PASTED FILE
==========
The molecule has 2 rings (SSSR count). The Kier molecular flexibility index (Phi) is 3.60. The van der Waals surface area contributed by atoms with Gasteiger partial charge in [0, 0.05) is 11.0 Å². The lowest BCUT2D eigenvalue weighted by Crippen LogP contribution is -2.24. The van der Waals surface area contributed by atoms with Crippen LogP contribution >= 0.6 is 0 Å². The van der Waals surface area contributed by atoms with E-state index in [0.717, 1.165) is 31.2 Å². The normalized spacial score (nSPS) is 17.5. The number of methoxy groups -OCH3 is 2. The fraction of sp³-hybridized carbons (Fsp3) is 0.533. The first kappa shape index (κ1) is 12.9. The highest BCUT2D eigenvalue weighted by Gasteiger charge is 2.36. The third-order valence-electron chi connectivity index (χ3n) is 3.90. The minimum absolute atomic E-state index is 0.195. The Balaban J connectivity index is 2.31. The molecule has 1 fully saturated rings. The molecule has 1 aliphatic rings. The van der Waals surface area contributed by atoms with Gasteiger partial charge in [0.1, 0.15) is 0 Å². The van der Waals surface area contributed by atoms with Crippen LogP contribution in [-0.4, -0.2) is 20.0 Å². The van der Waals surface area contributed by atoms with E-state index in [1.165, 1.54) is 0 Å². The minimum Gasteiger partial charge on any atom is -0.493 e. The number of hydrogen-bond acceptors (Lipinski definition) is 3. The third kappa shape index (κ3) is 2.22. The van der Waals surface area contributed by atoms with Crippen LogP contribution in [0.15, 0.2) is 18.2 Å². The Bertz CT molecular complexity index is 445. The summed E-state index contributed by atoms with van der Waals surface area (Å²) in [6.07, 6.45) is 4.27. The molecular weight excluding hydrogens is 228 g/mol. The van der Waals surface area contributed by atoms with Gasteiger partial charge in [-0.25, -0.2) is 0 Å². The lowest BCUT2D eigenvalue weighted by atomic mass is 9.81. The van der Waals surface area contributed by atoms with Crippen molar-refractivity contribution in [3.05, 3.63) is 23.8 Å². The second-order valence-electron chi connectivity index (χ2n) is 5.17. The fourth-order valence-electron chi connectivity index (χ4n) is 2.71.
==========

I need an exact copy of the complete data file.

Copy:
The molecule has 2 rings (SSSR count). The Kier molecular flexibility index (Phi) is 3.60. The van der Waals surface area contributed by atoms with Gasteiger partial charge in [0, 0.05) is 11.0 Å². The lowest BCUT2D eigenvalue weighted by Crippen LogP contribution is -2.24. The van der Waals surface area contributed by atoms with Crippen LogP contribution >= 0.6 is 0 Å². The van der Waals surface area contributed by atoms with E-state index in [0.717, 1.165) is 31.2 Å². The normalized spacial score (nSPS) is 17.5. The number of methoxy groups -OCH3 is 2. The fraction of sp³-hybridized carbons (Fsp3) is 0.533. The first kappa shape index (κ1) is 12.9. The highest BCUT2D eigenvalue weighted by Gasteiger charge is 2.36. The third-order valence-electron chi connectivity index (χ3n) is 3.90. The minimum absolute atomic E-state index is 0.195. The Balaban J connectivity index is 2.31. The molecule has 1 fully saturated rings. The molecule has 1 aliphatic rings. The van der Waals surface area contributed by atoms with Gasteiger partial charge in [0.1, 0.15) is 0 Å². The van der Waals surface area contributed by atoms with Crippen LogP contribution in [-0.4, -0.2) is 20.0 Å². The van der Waals surface area contributed by atoms with E-state index in [1.165, 1.54) is 0 Å². The minimum Gasteiger partial charge on any atom is -0.493 e. The number of hydrogen-bond acceptors (Lipinski definition) is 3. The third kappa shape index (κ3) is 2.22. The van der Waals surface area contributed by atoms with Crippen LogP contribution in [0.15, 0.2) is 18.2 Å². The Bertz CT molecular complexity index is 445. The summed E-state index contributed by atoms with van der Waals surface area (Å²) in [6.07, 6.45) is 4.27. The molecular weight excluding hydrogens is 228 g/mol. The van der Waals surface area contributed by atoms with Gasteiger partial charge in [-0.25, -0.2) is 0 Å². The lowest BCUT2D eigenvalue weighted by atomic mass is 9.81. The van der Waals surface area contributed by atoms with Crippen molar-refractivity contribution in [3.05, 3.63) is 23.8 Å². The second-order valence-electron chi connectivity index (χ2n) is 5.17. The fourth-order valence-electron chi connectivity index (χ4n) is 2.71.